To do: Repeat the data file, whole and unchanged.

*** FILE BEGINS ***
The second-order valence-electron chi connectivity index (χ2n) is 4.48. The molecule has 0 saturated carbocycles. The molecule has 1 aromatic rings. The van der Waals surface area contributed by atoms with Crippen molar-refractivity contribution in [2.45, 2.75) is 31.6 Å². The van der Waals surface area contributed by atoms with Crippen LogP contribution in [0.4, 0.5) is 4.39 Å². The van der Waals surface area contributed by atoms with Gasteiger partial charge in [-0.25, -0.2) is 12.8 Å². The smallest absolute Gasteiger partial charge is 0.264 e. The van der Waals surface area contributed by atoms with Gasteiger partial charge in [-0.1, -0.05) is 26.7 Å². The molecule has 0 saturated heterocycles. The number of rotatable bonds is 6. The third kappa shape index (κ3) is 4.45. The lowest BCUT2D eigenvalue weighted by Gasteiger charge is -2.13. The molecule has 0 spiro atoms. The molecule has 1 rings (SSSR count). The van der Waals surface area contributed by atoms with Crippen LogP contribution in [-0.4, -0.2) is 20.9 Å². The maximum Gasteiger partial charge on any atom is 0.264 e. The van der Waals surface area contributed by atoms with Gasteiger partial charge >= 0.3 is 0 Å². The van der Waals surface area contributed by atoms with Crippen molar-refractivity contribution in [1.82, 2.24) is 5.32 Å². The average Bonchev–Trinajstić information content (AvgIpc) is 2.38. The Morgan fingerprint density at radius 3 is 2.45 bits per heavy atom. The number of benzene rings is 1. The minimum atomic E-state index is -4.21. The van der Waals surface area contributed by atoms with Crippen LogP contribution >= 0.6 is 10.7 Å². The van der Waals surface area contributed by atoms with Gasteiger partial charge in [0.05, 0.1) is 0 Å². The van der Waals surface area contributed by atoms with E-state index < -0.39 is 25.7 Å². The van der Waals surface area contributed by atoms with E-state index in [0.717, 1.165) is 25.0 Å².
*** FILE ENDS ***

The second-order valence-electron chi connectivity index (χ2n) is 4.48. The molecule has 0 saturated carbocycles. The molecule has 1 aromatic rings. The van der Waals surface area contributed by atoms with Crippen molar-refractivity contribution in [2.45, 2.75) is 31.6 Å². The van der Waals surface area contributed by atoms with Crippen LogP contribution in [0.4, 0.5) is 4.39 Å². The van der Waals surface area contributed by atoms with Gasteiger partial charge in [-0.25, -0.2) is 12.8 Å². The smallest absolute Gasteiger partial charge is 0.264 e. The van der Waals surface area contributed by atoms with Gasteiger partial charge in [-0.1, -0.05) is 26.7 Å². The molecule has 0 saturated heterocycles. The number of rotatable bonds is 6. The third kappa shape index (κ3) is 4.45. The lowest BCUT2D eigenvalue weighted by Gasteiger charge is -2.13. The molecule has 0 spiro atoms. The molecule has 1 rings (SSSR count). The van der Waals surface area contributed by atoms with Crippen LogP contribution in [-0.4, -0.2) is 20.9 Å². The maximum Gasteiger partial charge on any atom is 0.264 e. The van der Waals surface area contributed by atoms with Gasteiger partial charge >= 0.3 is 0 Å². The van der Waals surface area contributed by atoms with Crippen molar-refractivity contribution in [1.82, 2.24) is 5.32 Å². The average Bonchev–Trinajstić information content (AvgIpc) is 2.38. The Morgan fingerprint density at radius 3 is 2.45 bits per heavy atom. The number of benzene rings is 1. The minimum atomic E-state index is -4.21. The van der Waals surface area contributed by atoms with Crippen LogP contribution >= 0.6 is 10.7 Å². The van der Waals surface area contributed by atoms with Gasteiger partial charge in [0.05, 0.1) is 0 Å². The van der Waals surface area contributed by atoms with E-state index < -0.39 is 25.7 Å². The van der Waals surface area contributed by atoms with E-state index in [0.717, 1.165) is 25.0 Å².